Thursday, April 14, 2016

Republicans face split whatever they do

It's scary for Republicans this year. In what many thought would be a cakewalk to the White House amid all the Obama hatred, Republicans instead are looking at a possible collapse of the party.

If the nation is divided between Democrats and Republicans, liberals and conservatives, male and female, gay and straight, black and white, blue collar and white collar, the Republican Party is also splitting between the traditionalists and the Tea Party types. This split threatens party unity like nothing since the 1964 GOP convention. Democrats have not seen such an angry divide since their 1968 convention.

For Republicans, it's beginning to look like a "damned if you do, damned if you don't" scenario. Donald Trump, the leader in committed delegates, is calling the nomination process unfair, claiming there's a conspiracy against his candidacy, saying the rules have been changed or the rules are unfair. His fanatical followers are latching onto his complaints as further proof that the party and the government in general have ignored them and stacked the cards against their interests.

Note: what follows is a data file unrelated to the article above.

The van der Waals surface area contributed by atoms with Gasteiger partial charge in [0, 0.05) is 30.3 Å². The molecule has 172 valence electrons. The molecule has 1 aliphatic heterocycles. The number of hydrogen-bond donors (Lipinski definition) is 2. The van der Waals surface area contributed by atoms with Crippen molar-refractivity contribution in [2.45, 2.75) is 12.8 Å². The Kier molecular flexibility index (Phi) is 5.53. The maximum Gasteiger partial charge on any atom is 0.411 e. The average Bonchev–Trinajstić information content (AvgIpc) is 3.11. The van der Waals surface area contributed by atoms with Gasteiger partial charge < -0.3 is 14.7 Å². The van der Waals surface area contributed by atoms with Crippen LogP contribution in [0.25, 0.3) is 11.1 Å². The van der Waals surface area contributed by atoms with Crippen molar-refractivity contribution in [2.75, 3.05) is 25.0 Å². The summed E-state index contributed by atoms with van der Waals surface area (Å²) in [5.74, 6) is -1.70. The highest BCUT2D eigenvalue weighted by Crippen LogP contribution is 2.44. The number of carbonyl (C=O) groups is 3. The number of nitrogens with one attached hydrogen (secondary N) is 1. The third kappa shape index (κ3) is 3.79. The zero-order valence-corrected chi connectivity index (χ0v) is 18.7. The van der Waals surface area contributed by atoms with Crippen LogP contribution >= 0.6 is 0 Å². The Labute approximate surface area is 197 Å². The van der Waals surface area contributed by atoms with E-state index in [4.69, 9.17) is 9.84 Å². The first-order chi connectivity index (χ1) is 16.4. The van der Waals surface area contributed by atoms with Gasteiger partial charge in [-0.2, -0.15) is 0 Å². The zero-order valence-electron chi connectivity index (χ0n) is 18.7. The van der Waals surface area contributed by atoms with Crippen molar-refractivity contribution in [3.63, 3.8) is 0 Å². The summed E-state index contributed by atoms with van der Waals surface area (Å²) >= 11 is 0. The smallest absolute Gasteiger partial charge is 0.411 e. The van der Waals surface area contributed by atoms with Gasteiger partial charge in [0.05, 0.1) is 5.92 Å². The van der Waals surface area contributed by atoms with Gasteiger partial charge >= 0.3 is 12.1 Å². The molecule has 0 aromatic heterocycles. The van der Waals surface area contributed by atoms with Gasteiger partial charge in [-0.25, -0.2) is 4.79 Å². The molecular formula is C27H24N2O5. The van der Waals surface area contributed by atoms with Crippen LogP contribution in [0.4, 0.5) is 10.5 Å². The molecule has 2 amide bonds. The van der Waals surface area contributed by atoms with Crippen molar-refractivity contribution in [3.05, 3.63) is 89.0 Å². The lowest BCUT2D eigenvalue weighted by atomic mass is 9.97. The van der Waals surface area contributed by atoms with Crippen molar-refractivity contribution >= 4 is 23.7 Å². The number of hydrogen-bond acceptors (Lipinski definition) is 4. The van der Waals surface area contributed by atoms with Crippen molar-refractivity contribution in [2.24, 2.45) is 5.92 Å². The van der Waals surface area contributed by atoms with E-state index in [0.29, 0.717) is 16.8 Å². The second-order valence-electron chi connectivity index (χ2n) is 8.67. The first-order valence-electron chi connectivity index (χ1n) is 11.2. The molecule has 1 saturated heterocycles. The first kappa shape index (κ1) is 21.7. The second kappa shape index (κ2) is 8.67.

Many Trump followers are threatening to walk out of the convention if their candidate doesn't get the nomination. Trump himself might walk out. If his followers are angry enough, they don't need to do anything in November. Their simple refusal to participate in an electoral process they see as "rigged," will deliver the presidency, and perhaps the House and the Senate, to the Democrats.

The only scenario scarier than that, to many establishment Republicans, is Donald Trump as the Republican nominee, or (perhaps worse) a Trump presidency. Although Trump has garnered the majority of Republican primary votes, his nationwide disapproval rating is over 50%. It seems highly unlikely that with such unpopularity and perceived lack of qualifications that he could win a general election. Establishment Republicans fear that he would bring down candidates farther down the ballot, costing the party an opportunity to consolidate their gains in 2010 and 2014.

And should he win, his narcissism, his bluster, his insults and his lack of interest in the details of issues or foreign policy could lead to a disastrous presidency.

Unless things change, Republicans face a divided party no matter whom they nominate. If it's Trump, moderate and mainstream conservative voters will abandon the party's presidential nominee and probably hurt other party nominees. If it's not Trump, the billionaire and his loyal followers will stay home on election day, handing the White House and perhaps many other seats of power to the Democrats.

Democrats win if you do; Democrats win if you don't.

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